I love crème brûlée. Like a lot. Like in an “I have a Tumblr dedicated to it” and an “I got TWO culinary torches for my birthday last year” kind of way. But the classic vanilla can get a little boring sometimes, so I decided that I wanted to find a way to spice it up without sacrificing the integrity of the dessert.
The easiest way to do that, I found, was to infuse something into the cream while making the custard. Following this line of thought, it wasn’t hard to decide that I wanted to infuse the cream with Earl Grey tea bags because I figured that the mild but distinct flavor of the Earl Grey would add an incredible layer of complexity to the classic flavor of vanilla crème brûlée. A quick google search told me that I was right and that Earl Grey crème brûlée is definitely a thing that everyone should get behind.
Even though there were already a few recipes for Earl Grey crème brûlée floating around the interwebz, for this recipe I slightly modified Alton Brown’s classic crème brûlée recipe, simply because I’ve found that crème brûlée can be a fairly finicky dish, and Alton’s recipe has always worked for me in the past. But if you’re careful and pay attention to the details in this recipe, you’ll be rewarded with an awesome batch of crème brûlée. Happy cooking!
Earl Grey Crème brûlée
- Prep Time:15 minutes
- Cook Time:45-50 minutes
- Total Time:3 hours, 30 minutes
- Servings:4 Servings
- 2 cup Heavy cream
- 1 and 1/2 teaspoon Vanilla extract
- 1/2 cup Granulated Sugar (plus some extra for the topping)
- 3 Egg yolks
- about 4 cup Hot water (nearly boiling)
- 2 Earl Grey tea bags
Preheat oven to 325° Fahrenheit.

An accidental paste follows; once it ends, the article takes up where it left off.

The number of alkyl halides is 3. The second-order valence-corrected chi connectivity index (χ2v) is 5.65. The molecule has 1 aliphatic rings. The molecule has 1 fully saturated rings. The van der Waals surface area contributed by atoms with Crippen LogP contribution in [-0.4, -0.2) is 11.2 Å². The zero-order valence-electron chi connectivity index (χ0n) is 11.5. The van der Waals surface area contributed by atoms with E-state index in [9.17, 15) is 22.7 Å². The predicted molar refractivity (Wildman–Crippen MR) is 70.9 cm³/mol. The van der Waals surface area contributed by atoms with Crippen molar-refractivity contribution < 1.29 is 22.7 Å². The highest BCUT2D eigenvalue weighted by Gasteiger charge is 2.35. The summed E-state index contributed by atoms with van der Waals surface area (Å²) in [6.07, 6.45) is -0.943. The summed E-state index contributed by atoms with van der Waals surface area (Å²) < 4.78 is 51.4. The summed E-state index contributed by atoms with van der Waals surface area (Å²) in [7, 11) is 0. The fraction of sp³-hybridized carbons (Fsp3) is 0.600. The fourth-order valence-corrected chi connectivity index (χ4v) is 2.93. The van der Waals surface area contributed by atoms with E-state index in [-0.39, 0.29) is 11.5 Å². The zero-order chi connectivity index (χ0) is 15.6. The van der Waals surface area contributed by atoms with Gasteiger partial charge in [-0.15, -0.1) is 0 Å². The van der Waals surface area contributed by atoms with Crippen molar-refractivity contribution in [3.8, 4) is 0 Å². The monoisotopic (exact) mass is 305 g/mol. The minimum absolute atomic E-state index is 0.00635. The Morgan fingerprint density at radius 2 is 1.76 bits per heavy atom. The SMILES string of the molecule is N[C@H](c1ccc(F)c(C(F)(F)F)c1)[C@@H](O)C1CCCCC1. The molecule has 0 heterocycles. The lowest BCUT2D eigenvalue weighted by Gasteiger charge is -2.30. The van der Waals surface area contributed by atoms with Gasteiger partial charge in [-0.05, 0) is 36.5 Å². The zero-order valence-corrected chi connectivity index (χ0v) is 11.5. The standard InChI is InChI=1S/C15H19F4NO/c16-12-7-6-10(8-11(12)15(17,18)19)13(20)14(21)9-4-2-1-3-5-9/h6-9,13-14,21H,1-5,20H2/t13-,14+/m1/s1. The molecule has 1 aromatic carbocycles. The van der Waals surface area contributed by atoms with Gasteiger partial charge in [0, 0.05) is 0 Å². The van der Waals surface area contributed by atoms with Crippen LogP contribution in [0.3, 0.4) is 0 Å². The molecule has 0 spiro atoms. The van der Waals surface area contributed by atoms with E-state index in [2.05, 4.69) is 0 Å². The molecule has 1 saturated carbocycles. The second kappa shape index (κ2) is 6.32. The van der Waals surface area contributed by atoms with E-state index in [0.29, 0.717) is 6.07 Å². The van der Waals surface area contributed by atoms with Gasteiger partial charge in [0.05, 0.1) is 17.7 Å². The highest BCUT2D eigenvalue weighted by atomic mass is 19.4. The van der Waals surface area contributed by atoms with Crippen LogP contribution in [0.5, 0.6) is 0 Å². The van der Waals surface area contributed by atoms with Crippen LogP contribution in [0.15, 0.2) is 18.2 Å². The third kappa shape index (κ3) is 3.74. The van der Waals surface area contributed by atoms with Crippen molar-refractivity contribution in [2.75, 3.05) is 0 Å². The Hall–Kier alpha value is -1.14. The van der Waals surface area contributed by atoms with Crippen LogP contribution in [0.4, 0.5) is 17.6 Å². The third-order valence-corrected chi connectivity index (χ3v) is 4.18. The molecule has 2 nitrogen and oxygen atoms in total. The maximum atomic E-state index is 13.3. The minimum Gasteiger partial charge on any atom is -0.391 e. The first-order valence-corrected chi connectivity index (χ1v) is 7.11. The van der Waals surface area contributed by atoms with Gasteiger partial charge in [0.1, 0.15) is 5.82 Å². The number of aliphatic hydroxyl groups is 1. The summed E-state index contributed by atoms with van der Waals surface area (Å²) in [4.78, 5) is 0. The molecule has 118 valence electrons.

Start boiling the water in a sauce pan. Depending on the size of the dish or you’ll be baking the custard in, you may need to adjust the amount of hot water you’ll need. The water will need to be about halfway up the ramekins.
Pour the heavy cream into a medium-sized saucepan, and add the vanilla extract and tea bags.
#spoontip: Don’t have heavy cream on hand? Half and half works just fine, your custard will just be a little thinner.
Bring the cream to a boil and remove from heat. Remove the tea bags and let the hot cream sit for 10 minutes.
Whisk together the sugar and egg yolks.
Slowly add the hot cream to the sugary yolk mixture, being sure to mix continuously.
Prepare the ramekins by placing them in a deep casserole or similar pan. You will need to bake the custard in a water bath, so make sure it is a dish or pan that you will be able to full about half full with hot water.
Once the custard mixture is uniformly mixed, carefully pour it into the ramekins, filling them as uniformly as possible.
Pour hot water into the pan until the bottom halves of the ramekins are submerged.
#Spoontip: Be really, really careful when pouring the water, if ANY gets into the custard it can seriously mess up the consistency.
Bake for 40-45 minutes, until the creme looks mostly set but still jiggles a little bit in the middle.
Cool to room temperature, then refrigerate for at least two hours.
Immediately before serving, spread a small amount of sugar (about a teaspoon or so) on top of the creme brulee.
Melt the sugar with a culinary torch.
#Spoontip: No torch? Broil for a few minutes in the oven to melt the sugar on top.
Wait a few minutes for the sugar to harden.
Put on your fancy pants, crack the melted sugar as loudly as possible and enjoy!